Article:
One of the nicer things about Google+ is its integration with mobile platforms. The updates for my Android cell phone have been coming at a regular pace. Certainly more often than most of the other apps I routinely use.
One of the most convenient features is the auto upload of photos taken by the phone. Such a feature is actually so convenient that’s it’s seriously bothersome when, for whatever reason, it doesn’t work as expected. This is what’s happening with my G2 for the past few weeks. It only uploads some of the photos I take.
Now, I should be clear, when I bought the G2, about a year ago, I merely moved the 2GB micro-SD card from my old Blackberry 9700 to the new Android phone. That memory card presently holds just over 800 photos and a handful of video clips. It also holds a few hundred songs & podcasts.
In recent weeks it seems quite random with respect to which pics it will upload to my Google+ profile. If a pic doesn’t get uploaded there seems no way to upload it without also sharing it in a somewhat public fashion. This seems problematic.
It’s not clear if this is an issue with the Android or the Google+ client for Android, but it sure does bug me. It makes me wonder how the combination would handle the storage capacity of a more modern micro-SD card, with as much as 16 GB of space for photos.
Today I decided to try a little experiment with my G2, and put it back on T-Mobile’s HSPA+ network. For the past week it’s been using the 2G EDGE network in order to ensure a practical battery run time.
It seems that T-Mobile must be tinkering with the network, because today I’ve managed almost 11 hours of normal operation and only consumed 30% of the battery. A week ago it was draining the battery dry in under 5 hours.
I would guess that they’ve backed off on the channel bonded access for the moment. The Speedtest.Net app on my handset currently measures my connection to Comcast’s nearest server as 3100 kbps down and 328 kbps up. That’s not bad, but certainly less than their much trumpeted network upgrade should permit.
Given that they have few devices in the market that can actually take advantage of the faster network performance it makes perfect sense that they’d back off on the network changes in order to ensure that the bulk of their 4G customers have workable battery life, at least until HTC releases the firmware update that provides a more permanent solution.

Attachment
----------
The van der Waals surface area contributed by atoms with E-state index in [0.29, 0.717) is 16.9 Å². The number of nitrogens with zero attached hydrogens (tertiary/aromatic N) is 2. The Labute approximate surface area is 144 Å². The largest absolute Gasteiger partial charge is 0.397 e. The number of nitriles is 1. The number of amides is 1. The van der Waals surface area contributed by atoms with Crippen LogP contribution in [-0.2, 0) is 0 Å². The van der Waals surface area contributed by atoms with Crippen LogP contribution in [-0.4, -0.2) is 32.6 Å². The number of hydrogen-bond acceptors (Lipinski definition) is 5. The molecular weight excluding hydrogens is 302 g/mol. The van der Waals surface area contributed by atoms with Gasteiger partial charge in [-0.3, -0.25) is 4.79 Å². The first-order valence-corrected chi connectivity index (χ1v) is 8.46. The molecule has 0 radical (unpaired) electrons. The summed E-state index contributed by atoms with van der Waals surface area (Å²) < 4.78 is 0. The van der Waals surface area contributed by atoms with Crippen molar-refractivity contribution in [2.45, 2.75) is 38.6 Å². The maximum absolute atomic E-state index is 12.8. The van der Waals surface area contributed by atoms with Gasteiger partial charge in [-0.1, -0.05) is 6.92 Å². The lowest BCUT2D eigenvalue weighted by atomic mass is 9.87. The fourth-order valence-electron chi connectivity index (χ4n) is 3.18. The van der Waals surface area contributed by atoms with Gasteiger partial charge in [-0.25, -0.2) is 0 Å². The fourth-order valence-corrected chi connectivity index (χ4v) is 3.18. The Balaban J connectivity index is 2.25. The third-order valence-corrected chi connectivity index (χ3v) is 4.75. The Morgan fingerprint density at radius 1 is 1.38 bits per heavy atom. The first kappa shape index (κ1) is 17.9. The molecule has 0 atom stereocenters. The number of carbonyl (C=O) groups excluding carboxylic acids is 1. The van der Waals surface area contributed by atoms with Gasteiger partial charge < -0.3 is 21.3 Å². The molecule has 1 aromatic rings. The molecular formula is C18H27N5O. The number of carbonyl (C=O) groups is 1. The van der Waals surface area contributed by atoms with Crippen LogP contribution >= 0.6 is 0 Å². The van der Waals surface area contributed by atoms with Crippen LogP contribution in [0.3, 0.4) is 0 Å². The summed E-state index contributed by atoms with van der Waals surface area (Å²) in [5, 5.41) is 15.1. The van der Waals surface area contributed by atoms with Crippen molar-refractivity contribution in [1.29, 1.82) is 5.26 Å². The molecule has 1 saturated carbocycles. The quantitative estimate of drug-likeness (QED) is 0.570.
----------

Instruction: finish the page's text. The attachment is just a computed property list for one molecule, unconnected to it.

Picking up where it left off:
Earlier today T-Mobile staff started a new thread in their support forum polling users for reports of unusually short battery life starting over the past week.
A small group of T-Mobile customers are noticing battery drain. As of around July 28, 2011, their phones haven’t been holding their charge as well as they used to.
We’re working aggressively to resolve this issue, but if a you find that the battery drains more quickly than it has in the recent past (starting around July 28th), or phone is not holding a charge like it was, please reply here with the following information:
Device Make & Model
Start date on the issue
Where are you located (Market, City, State)?
Are you in a 2G, 3G or 4G area?
When battery indicator shows ‘No Power’ does the device still work or is the power drained?
Does “3G only mode” improve the battery drain issue?
Thank you to everyone for helping us out with your examples!
As of this moment 80 people have responded, including myself.
It’s curious that they refer to “3G only mode” as the G2 at least doesn’t have such a mode. The related setting in my G2 is labeled as “Use only 2G networks.”
Sorry for the blurry photo. That’s what sometimes happens when I take a handheld shot and defeat the flash.
Like everyone else responding in the forum, we have found that enabling this setting drops the phone to the EDGE network, and restores battery life to an acceptable norm.